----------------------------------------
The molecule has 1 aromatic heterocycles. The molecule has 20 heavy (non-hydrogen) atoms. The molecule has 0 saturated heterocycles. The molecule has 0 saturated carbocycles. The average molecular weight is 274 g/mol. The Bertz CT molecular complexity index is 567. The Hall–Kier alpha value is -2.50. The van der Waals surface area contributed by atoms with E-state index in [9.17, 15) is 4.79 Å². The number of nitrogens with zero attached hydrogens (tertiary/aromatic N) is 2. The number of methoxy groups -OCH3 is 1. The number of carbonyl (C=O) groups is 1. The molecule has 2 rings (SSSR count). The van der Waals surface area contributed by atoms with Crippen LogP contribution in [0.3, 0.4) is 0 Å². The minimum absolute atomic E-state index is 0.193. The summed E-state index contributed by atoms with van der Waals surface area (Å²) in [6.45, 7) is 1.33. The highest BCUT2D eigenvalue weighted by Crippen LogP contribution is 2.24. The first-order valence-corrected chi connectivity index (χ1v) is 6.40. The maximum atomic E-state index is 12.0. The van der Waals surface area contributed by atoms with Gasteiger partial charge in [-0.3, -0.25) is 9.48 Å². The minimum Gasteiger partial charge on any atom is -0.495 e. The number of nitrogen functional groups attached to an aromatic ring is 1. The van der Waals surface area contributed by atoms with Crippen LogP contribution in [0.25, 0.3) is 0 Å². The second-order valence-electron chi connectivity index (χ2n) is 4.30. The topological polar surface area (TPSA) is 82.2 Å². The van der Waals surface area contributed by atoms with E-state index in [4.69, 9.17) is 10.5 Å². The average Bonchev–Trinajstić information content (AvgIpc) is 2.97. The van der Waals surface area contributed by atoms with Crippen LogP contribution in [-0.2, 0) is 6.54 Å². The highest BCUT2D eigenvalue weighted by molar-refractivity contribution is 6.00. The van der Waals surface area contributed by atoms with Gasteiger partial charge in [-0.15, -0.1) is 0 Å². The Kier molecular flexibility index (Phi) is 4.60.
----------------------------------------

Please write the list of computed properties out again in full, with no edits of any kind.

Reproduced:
The molecule has 1 aromatic heterocycles. The molecule has 20 heavy (non-hydrogen) atoms. The molecule has 0 saturated heterocycles. The molecule has 0 saturated carbocycles. The average molecular weight is 274 g/mol. The Bertz CT molecular complexity index is 567. The Hall–Kier alpha value is -2.50. The van der Waals surface area contributed by atoms with E-state index in [9.17, 15) is 4.79 Å². The number of nitrogens with zero attached hydrogens (tertiary/aromatic N) is 2. The number of methoxy groups -OCH3 is 1. The number of carbonyl (C=O) groups is 1. The molecule has 2 rings (SSSR count). The van der Waals surface area contributed by atoms with Crippen LogP contribution in [0.3, 0.4) is 0 Å². The minimum absolute atomic E-state index is 0.193. The summed E-state index contributed by atoms with van der Waals surface area (Å²) in [6.45, 7) is 1.33. The highest BCUT2D eigenvalue weighted by Crippen LogP contribution is 2.24. The first-order valence-corrected chi connectivity index (χ1v) is 6.40. The maximum atomic E-state index is 12.0. The van der Waals surface area contributed by atoms with Gasteiger partial charge in [-0.3, -0.25) is 9.48 Å². The minimum Gasteiger partial charge on any atom is -0.495 e. The number of nitrogen functional groups attached to an aromatic ring is 1. The van der Waals surface area contributed by atoms with Crippen LogP contribution in [0.25, 0.3) is 0 Å². The second-order valence-electron chi connectivity index (χ2n) is 4.30. The topological polar surface area (TPSA) is 82.2 Å². The van der Waals surface area contributed by atoms with E-state index in [4.69, 9.17) is 10.5 Å². The average Bonchev–Trinajstić information content (AvgIpc) is 2.97. The van der Waals surface area contributed by atoms with Crippen LogP contribution in [-0.2, 0) is 6.54 Å². The highest BCUT2D eigenvalue weighted by molar-refractivity contribution is 6.00. The van der Waals surface area contributed by atoms with Gasteiger partial charge in [-0.15, -0.1) is 0 Å². The Kier molecular flexibility index (Phi) is 4.60.